The ‘Seven Day RogueLike’ (sometimes abbreviated to 7DRL) event is an annual challenge established in 2005 by the RogueLike community (specifically those using the USENET newsgroup), taking the form of an informal competition where participants endeavour to create an original, scratch-built RogueLike of their own design and publish it for judging and public play inside a strict 7 day time limit. This usually occurs in early March or late Febuary into March depending on that year’s calendar and at the time of writing there have been 15 successfully completed 7DRL competitions, with the first taking place from March 5th to March 13th, 2005 and the latest from February 29th to March 8th, 2020.
For the purposes of the competition the definition of a ‘RogueLike’ encompasses any randomly generated adventure across a number of different play styles/mechanics that deviate from the more strict features embraced by the original ‘Rogue’ as released in 1980. This includes the sub-category of ‘RogueLites’ that purists sometimes frown upon for their relaxed take on the genre’s infamous permadeath structure. Participants strive for originality, but do not have to bring anything new to the genre in order to produce a successful entry and failing the challenge bares no repercussions. Those taking part are allowed to make use of pre-existing codes, graphic assets, and even games started before the period begins, but need to have a playable build at its conclusion for judging.
Hopeful participants simply need to sign up for the competition on the official Jam page once that year’s seven day period has been announced, publically announce their starting time (many will do this through Twitter, which has several accounts dedicated to following the event in addition to an official handle to follow) and then 168 hours later or less to submit their game through the portal for judging. Mailing lists, forums, twitter accounts and even a dedicated RogueLike podcast all exist to support those taking part, and entries can be flagged ‘successful’ or ‘unsuccessful’ to encourage those that miss the deadline to still submit what they’ve managed to make in the time limit to the public.
It should be stressed that 7DRL Challenges are NOT about being a fast coder, but rather proving you can release a finished, playable roguelike to the world. There is no traditional ‘winner’ of the challenge, but rather all those who finish are publicly honored for their work. The challenge exists for the joy of taking part.
Participation in the 7 Day Roguelike Challenge
Cascade Studios (and by proxy MBU) has taken part in several previous 7DRL challenges, partnered with indie developer PSY_Wombats.
7DRL 2011 ‘Golden Age: Endless Dungeon’ [DOWNLOAD FREE HERE]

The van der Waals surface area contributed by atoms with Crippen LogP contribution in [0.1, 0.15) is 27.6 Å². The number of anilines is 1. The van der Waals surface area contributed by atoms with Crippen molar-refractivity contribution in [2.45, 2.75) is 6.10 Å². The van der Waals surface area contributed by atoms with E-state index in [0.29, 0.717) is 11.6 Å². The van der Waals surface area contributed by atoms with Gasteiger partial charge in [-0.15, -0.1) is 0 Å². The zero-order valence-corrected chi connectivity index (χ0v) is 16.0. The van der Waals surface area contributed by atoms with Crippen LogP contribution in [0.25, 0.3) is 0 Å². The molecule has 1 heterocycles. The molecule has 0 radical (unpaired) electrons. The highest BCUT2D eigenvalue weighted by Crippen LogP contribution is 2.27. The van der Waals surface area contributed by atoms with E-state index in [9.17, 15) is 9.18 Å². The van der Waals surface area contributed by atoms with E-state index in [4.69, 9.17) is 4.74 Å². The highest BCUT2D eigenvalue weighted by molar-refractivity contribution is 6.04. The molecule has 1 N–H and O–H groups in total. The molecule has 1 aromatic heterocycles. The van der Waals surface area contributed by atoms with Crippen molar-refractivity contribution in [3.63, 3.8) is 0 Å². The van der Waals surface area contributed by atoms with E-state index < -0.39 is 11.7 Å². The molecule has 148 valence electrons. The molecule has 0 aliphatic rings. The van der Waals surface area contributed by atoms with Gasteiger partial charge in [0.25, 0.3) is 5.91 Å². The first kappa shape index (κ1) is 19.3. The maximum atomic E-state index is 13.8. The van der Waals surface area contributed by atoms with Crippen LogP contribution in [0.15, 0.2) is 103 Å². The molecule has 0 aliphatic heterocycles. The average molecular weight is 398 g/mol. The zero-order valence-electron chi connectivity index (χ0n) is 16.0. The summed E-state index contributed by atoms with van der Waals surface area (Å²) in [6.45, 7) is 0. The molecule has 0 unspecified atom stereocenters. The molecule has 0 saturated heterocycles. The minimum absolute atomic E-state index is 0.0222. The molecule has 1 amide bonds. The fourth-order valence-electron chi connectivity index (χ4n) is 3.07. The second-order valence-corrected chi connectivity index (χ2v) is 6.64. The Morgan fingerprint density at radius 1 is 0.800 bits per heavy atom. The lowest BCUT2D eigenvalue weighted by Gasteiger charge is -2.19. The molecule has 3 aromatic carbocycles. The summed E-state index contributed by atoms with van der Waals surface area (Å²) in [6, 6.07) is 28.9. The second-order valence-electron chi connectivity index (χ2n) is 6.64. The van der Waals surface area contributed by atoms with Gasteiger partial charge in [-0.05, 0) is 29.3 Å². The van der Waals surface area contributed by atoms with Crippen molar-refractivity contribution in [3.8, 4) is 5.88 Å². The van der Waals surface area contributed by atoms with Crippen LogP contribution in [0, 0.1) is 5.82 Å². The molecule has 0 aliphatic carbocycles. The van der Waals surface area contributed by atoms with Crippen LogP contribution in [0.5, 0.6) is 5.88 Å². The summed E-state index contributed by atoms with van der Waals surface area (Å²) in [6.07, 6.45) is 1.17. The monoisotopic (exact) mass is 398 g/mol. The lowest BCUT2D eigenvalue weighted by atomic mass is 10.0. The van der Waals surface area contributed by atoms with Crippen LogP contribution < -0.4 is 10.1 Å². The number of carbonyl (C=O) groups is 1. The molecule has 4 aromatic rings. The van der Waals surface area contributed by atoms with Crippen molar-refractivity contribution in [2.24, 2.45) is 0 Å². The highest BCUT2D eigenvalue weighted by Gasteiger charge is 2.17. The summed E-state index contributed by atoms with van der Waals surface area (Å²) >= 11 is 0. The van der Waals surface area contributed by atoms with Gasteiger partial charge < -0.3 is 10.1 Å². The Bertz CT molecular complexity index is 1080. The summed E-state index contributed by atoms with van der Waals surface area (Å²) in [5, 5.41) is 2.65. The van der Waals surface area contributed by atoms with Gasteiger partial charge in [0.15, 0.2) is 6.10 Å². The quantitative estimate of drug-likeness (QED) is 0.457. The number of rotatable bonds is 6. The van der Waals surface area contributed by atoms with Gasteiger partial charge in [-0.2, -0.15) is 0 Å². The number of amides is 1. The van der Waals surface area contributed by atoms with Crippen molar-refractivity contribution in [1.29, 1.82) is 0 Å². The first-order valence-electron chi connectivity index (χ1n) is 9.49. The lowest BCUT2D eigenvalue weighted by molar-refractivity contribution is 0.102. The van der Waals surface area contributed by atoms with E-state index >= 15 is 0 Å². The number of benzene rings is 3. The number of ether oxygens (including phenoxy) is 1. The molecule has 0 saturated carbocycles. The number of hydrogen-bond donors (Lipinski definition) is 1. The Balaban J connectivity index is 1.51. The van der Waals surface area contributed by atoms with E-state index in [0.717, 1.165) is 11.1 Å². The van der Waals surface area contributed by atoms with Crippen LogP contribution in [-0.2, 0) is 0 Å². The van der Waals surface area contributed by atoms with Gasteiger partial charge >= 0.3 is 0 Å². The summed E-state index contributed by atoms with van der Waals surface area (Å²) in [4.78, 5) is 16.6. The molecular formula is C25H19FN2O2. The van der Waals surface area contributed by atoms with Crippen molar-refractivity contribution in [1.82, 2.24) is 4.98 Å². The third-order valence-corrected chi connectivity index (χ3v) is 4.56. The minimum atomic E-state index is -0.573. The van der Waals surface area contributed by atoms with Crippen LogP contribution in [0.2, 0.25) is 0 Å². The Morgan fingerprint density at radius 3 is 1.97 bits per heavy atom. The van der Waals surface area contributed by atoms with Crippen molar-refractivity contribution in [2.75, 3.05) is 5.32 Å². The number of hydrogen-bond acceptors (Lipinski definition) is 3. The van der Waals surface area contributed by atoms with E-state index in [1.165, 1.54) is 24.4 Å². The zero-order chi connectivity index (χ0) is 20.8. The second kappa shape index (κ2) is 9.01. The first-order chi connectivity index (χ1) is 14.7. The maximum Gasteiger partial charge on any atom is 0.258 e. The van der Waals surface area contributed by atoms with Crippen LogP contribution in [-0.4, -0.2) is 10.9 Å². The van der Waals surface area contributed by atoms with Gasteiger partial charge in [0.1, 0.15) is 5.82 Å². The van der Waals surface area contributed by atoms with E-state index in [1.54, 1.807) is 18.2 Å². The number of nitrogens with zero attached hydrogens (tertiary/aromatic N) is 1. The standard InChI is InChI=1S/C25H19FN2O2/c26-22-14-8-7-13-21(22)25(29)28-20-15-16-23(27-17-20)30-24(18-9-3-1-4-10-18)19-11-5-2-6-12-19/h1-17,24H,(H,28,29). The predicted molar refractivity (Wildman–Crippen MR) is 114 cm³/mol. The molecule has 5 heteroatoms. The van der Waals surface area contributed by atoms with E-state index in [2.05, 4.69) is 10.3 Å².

A video-game tie-in product to Cascade Studio’s successful audio drama series ‘Golden Age’, Endless Dungeon was designed as a more classical RogueLike with players tasked with guiding one of two twins (a male or female player avatar choice) through an underground labyrinth to rescue their grandfather and discover what happened to a unit of soldiers who ventured there.
Unlike many RogueLikes, the game featured a 40 floor campaign with its own story that was told primarily through accessing a journal that regularly updated as the player progressed, in addition to NPCs to interact with and scripted boss encounters every 10 floors. Boasting over 50 items, 20 different monster types and infinite replay value in its randomly generated levels, the game maintained a Game Boy Colour feel in its design and was released in a downloadable offline format, or as an in-browser game with online leaderboards through Facebook.
7DRL 2012 ‘Steel Knights’ [DOWNLOAD FREE HERE]
A more ambitious follow up to Endless Dungeon, Steel Knights takes on a science fiction theme and swaps the established setting for an original one set in the future. The player takes on the role of either a Male or Female operative who has to investigate three unique randomly-generated environments, each with their own chapter that contributes to a larger ongoing narrative. The starship Thunderchild, which has been overrun by a strange illness that has infected remaining crew and turned them into monstrosities. The surface of the alien world to which the bulk of the crew evacuated sees the player stalked by a looming behemoth, and finally the subterranean passages of the world contain a sinister presence.
Boasting over 60 enemy types, 3 unique environments to explore, 30 items and a customisable character build, the game places a focus on ranged combat and the use of guns of varying kinds with ammunition in order to differentiate itself whilst retaining the intricate journal system from the previous year’s effort to create an engaging story mode. Unlike Endless Dungeon, Steel Knights was developed for offline play exclusively.